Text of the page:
ILNews

Opinions Aug. 5, 2014

August 5, 2014
Keywords
Back to TopE-mailPrintBookmark and Share

The following 7th Circuit Court of Appeals opinions were posted after IL deadline Monday:
Marilyn R. Boley v. Carolyn W. Colvin, acting commissioner of Social Security
13-1252
U.S. District Court, Southern District of Indiana, Evansville Division. Chief Judge Richard L. Young.
Civil. Vacates District Court’s dismissal of Boley’s petition for judicial review of the decision by an administrative law judge that denied her request for a hearing on the denial of benefits. Remands with instructions to decide whether substantial evidence and appropriate procedures underlie the decision that she lacks “good cause” for her delay in seeking intra-agency review. Overrules Watters v. Harris, 656 F. 2d 234 (7th Cir. 1980).

Augustus Light v. John F. Caraway, Warden
13-1554
U.S. District Court, Southern District of Indiana, Terre Haute Division, Judge Jane E. Magnus-Stinson.
Civil. Finds Light satisfies all three Davenport factors and was eligible to file a petition for habeas relief under the savings clause of Section 2255(e). But a consideration of the merits of his petition leads to the same conclusion as the District Court: Light is not eligible for relief.

Indiana Court of Appeals
Dustin Blythe v. State of Indiana
71A03-1306-CR-228
Criminal. Affirms trial court’s order granting the state’s motion to amend the charging information. Finds that Blythe was able to present an appropriate defense to the amended charges and in fact did so from the start of his trial. Remands with instructions to vacate eight of Blythe’s nine convictions for forgery because the evidence reveals the falsified signatures were placed on the ballot petitions during a relatively short period of time in St. Joseph County and the placement of the falsified signatures was performed for a single purpose. Also orders trial court to vacate Blythe’s conviction for falsely making a petition of nomination because it is a factually lesser included offense of the forgeries.

Joshua Devine v. State of Indiana (NFP)
49A05-1312-CR-604
Criminal. Affirms 16-year sentence for Class B felony attempted robbery.  

The City of Sullivan v. North American Latex Corp, Kenneth Wayne Plummer, and Others Owning Property (NFP)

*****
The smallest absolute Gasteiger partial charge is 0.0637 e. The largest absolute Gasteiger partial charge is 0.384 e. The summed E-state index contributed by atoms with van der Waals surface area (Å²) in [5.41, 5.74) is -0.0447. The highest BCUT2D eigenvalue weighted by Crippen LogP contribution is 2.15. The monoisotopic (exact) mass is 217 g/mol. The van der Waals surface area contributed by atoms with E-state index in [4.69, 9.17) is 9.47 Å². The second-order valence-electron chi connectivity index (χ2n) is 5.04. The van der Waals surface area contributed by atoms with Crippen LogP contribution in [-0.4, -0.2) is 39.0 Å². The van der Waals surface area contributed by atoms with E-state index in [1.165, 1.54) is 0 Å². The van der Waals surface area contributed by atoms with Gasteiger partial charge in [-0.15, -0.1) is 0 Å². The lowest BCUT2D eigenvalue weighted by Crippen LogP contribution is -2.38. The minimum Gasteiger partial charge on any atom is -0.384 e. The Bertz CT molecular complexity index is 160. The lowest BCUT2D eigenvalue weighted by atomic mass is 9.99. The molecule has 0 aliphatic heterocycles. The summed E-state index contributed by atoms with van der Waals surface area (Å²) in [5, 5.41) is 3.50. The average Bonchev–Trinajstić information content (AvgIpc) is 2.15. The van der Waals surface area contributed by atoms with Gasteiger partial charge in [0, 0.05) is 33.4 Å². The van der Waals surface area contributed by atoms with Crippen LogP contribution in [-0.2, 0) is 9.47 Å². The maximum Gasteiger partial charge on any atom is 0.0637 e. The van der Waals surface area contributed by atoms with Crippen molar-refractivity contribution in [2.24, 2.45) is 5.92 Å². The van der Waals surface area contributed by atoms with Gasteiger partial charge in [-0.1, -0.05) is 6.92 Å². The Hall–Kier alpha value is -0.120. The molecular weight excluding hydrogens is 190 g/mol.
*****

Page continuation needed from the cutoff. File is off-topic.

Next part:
77A01-1401-PL-11
Civil plenary. Affirms order granting the remonstrance petitions of North American Latex Corp., et al., and declaring the city’s proposed annexation of an adjacent parcel to be invalid.
 

ADVERTISEMENT

Sponsored by
ADVERTISEMENT
Subscribe to Indiana Lawyer
  1. The appellate court just said doctors can be sued for reporting child abuse. The most dangerous form of child abuse with the highest mortality rate of any form of child abuse (between 6% and 9% according to the below listed studies). Now doctors will be far less likely to report this form of dangerous child abuse in Indiana. If you want to know what this is, google the names Lacey Spears, Julie Conley (and look at what happened when uninformed judges returned that child against medical advice), Hope Ybarra, and Dixie Blanchard. Here is some really good reporting on what this allegation was: http://media.star-telegram.com/Munchausenmoms/ Here are the two research papers: http://www.sciencedirect.com/science/article/pii/0145213487900810 http://www.sciencedirect.com/science/article/pii/S0145213403000309 25% of sibling are dead in that second study. 25%!!! Unbelievable ruling. Chilling. Wrong.

  2. MELISA EVA VALUE INVESTMENT Greetings to you from Melisa Eva Value Investment. We offer Business and Personal loans, it is quick and easy and hence can be availed without any hassle. We do not ask for any collateral or guarantors while approving these loans and hence these loans require minimum documentation. We offer great and competitive interest rates of 2% which do not weigh you down too much. These loans have a comfortable pay-back period. Apply today by contacting us on E-mail: melisaeva9@gmail.com WE DO NOT ASK FOR AN UPFRONT FEE. BEWARE OF SCAMMERS AND ONLINE FRAUD.